Thousands of Wiganers have details traded on dark web

Cyber hackers are trading the details of tens of thousands of Wigan residents on the Dark Web in a bid to extort them for cash and goods.

Tuesday, 25th July 2017, 11:58 am
Updated Monday, 11th September 2017, 12:15 pm

Shock research by the Johnston Press Investigations Unit and London data firm C6, show personal data of a staggering 54,327 borough people are for sale on the underground marketplace.

The illicit data - from email addresses and pictures to credit card details and passport numbers - are up for grabs on encrypted areas of the internet hidden from ordinary search engines.

The data firm employed expert staff to track the number of identities being sold on the Dark Web, with people’s email addresses and names traded through encrypted chat rooms.

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The postcode area with by far the biggest number of IDs up for sale - 13,642 - is WN8 which covers the west of the borough including Up Holland, Parbold and Newburgh. The next highest, with 8,436, is WN2 which includes Hindley, Ince, Aspull and Platt Bridge.

The remainder are WN1 (2,774); WN3 (4,934); WN4 (4,326); WN5 (6,817); WN6 (5,663); and WN7 (7,735).

Johnston Press Investigations Team reporter Oli Poole discovered just how straightforward it can be for hackers to steal someone’s identity...

In less than two hours, experts uncovered enough information to potentially defraud both me and my family – and you are probably equally vulnerable.

In double-quick time, a team from Cyber 123 and FSecure were well on their way to stealing my identity.

“We are pretty confident we could have scammed you or one of your family members,” said Cyber director Nigel Morgan, whose colleagues had sifted an astonishing amount of my personal data in their lunch break.

Building a social profile using publicly-available information online was the first step. What they found was easily enough for a compelling episode of This is Your Life. Barring a beyond-the-grave message from my late hamster, it felt like I’d spent an hour with Mystic Meg. They knew my age, address, mobile and work telephone number and email address, a detailed work and education history, my living arrangements and much more.

As a journalist, some of the information was easily gleaned from sources like LinkedIn and Twitter – but other details were less obviously sourced.

One tweet, it transpired, opened up a chasm of opportunity, leading to discovery of details about my nephew, pregnant partner and her family. One chink led to potentially catastrophic conclusions.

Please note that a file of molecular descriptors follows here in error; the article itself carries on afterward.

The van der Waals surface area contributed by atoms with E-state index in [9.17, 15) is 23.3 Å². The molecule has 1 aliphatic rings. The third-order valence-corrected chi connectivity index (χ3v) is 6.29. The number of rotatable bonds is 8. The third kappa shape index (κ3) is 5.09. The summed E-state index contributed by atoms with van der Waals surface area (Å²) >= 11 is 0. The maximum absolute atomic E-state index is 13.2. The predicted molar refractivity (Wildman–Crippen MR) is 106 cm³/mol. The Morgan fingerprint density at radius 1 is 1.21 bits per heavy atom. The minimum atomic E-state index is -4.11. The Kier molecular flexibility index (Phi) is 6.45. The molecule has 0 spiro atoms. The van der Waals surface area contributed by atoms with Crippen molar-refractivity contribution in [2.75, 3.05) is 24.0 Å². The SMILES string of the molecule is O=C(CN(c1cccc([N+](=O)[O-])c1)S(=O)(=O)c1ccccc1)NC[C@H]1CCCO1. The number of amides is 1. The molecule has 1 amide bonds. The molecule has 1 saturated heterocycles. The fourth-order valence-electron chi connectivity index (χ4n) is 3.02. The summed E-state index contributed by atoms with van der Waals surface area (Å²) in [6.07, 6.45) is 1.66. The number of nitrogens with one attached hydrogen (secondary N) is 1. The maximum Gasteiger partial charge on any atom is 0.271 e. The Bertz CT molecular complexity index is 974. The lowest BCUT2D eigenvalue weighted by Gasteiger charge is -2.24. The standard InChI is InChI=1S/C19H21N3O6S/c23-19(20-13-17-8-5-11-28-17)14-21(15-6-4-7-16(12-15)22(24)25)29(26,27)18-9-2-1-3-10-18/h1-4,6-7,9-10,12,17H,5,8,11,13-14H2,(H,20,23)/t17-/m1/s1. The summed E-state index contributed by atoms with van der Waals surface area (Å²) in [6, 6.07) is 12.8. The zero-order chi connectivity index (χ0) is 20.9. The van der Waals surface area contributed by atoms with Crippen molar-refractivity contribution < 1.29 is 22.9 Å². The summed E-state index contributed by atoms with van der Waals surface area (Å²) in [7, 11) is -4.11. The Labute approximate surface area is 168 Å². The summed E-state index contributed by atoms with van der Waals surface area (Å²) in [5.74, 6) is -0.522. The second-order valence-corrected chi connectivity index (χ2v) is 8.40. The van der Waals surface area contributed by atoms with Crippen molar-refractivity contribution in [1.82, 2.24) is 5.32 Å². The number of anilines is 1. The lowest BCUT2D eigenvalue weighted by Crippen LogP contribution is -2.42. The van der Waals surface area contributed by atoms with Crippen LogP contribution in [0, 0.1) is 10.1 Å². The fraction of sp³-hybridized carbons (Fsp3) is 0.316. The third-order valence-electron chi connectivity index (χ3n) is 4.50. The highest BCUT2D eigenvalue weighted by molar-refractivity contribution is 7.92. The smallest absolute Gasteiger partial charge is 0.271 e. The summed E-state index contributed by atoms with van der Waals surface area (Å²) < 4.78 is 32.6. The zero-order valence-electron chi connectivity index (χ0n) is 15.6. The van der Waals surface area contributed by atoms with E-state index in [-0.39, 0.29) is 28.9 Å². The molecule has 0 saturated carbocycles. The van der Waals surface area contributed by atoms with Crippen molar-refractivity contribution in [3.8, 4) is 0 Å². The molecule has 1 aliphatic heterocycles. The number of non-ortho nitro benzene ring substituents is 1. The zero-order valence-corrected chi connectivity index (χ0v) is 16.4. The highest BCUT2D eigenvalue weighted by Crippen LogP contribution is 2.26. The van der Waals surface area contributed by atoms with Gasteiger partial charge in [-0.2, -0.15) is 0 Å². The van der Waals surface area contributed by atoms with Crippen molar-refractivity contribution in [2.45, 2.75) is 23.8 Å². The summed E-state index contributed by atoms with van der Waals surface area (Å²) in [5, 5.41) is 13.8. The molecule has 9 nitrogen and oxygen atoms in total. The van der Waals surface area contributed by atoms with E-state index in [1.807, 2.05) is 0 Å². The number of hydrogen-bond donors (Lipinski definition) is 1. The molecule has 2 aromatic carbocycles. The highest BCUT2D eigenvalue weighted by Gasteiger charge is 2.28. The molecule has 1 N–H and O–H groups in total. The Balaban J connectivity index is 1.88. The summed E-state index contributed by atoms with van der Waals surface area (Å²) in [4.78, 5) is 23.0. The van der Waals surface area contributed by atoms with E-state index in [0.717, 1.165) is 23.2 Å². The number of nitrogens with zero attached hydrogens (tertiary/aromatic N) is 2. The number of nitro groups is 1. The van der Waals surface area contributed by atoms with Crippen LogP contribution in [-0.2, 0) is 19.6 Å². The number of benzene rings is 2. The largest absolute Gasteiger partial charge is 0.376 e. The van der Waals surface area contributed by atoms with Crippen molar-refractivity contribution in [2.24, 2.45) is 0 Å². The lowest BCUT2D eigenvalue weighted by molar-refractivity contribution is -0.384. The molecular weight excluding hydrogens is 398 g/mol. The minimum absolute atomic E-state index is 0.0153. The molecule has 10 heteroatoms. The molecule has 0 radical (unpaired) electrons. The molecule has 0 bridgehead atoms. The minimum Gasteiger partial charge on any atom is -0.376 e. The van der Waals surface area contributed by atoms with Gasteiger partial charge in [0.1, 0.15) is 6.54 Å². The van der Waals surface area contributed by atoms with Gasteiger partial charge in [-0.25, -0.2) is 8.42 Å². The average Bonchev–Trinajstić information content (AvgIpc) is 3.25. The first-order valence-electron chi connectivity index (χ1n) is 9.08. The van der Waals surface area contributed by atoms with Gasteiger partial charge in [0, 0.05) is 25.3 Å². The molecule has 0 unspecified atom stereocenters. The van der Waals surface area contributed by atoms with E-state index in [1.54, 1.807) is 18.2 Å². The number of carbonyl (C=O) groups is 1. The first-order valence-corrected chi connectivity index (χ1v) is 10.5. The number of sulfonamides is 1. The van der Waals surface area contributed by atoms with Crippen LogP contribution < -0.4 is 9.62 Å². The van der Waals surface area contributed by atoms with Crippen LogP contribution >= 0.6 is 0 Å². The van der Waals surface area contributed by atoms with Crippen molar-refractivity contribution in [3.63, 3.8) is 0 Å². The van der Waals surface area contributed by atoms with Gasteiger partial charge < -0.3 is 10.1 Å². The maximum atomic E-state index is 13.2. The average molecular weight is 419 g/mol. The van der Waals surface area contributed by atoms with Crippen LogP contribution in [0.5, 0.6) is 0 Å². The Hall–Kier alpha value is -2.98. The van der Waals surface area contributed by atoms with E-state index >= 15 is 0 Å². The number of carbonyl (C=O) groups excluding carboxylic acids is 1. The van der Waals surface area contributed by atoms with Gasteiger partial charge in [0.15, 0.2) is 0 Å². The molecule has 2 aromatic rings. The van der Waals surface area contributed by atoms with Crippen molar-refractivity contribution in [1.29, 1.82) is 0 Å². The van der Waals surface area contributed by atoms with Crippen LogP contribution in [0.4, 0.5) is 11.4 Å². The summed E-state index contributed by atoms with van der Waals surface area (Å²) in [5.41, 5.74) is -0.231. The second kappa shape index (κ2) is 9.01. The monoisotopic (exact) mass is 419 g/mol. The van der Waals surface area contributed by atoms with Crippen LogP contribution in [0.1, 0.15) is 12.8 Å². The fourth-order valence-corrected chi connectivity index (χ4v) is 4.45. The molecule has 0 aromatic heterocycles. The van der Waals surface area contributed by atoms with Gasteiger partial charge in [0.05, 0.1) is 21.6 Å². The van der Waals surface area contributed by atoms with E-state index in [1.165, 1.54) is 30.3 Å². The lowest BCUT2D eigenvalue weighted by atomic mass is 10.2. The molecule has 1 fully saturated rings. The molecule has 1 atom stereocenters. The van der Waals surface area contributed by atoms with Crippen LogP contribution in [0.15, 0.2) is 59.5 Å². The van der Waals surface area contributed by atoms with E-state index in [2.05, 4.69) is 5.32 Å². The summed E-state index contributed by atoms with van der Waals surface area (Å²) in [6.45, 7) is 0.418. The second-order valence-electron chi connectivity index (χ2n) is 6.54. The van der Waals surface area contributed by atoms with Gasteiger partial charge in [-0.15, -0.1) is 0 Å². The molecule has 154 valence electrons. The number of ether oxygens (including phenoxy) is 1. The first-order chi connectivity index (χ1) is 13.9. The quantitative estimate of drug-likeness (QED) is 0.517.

And while my Facebook profile may have been fairly secure, the lax privacy settings of other family members left us exposed.

Combined with other directory sources like 192, the team had a dearth of data. Even I did not know when my partner’s mother and stepfather moved in together. My would-be scammers did.

The consequences could have be catastrophic.

I was in no doubt speculative cyber attacks were possible. Although the swift social sifting might not have accessed my bank details, for example, the team were clear unscrupulous individuals could have dug further and it might only have been a matter of time.

I was left scrabbling to do all I could to protect myself in future. A family summit was called and I will always be looking over my shoulder.

Wiping your digital record entirely is impossible. If you are a businessman for example, Companies House provides the perfect start. Nigel showed me two scam letters from the Office for National Statistics and HSBC he received in recent weeks. He believes Companies House was the scammers’ hunting ground.

Other personal details will always be available via the electoral roll or directory sites like 192.

Education and awareness of scams is, Nigel argues, the key to protecting yourself, almost expecting you will one day become a target.

He said: “You need to be aware and challenge everything that comes in. You need to be a pessimist. For example, if you get a bank letter go to its website and check if the contact details are correct and then ask them if they sent the letter.”

If your social media settings are not set at the highest level, your family and friends may not be. This could open up avenues for scammers. Spreading the word is a great start to minimising the risk.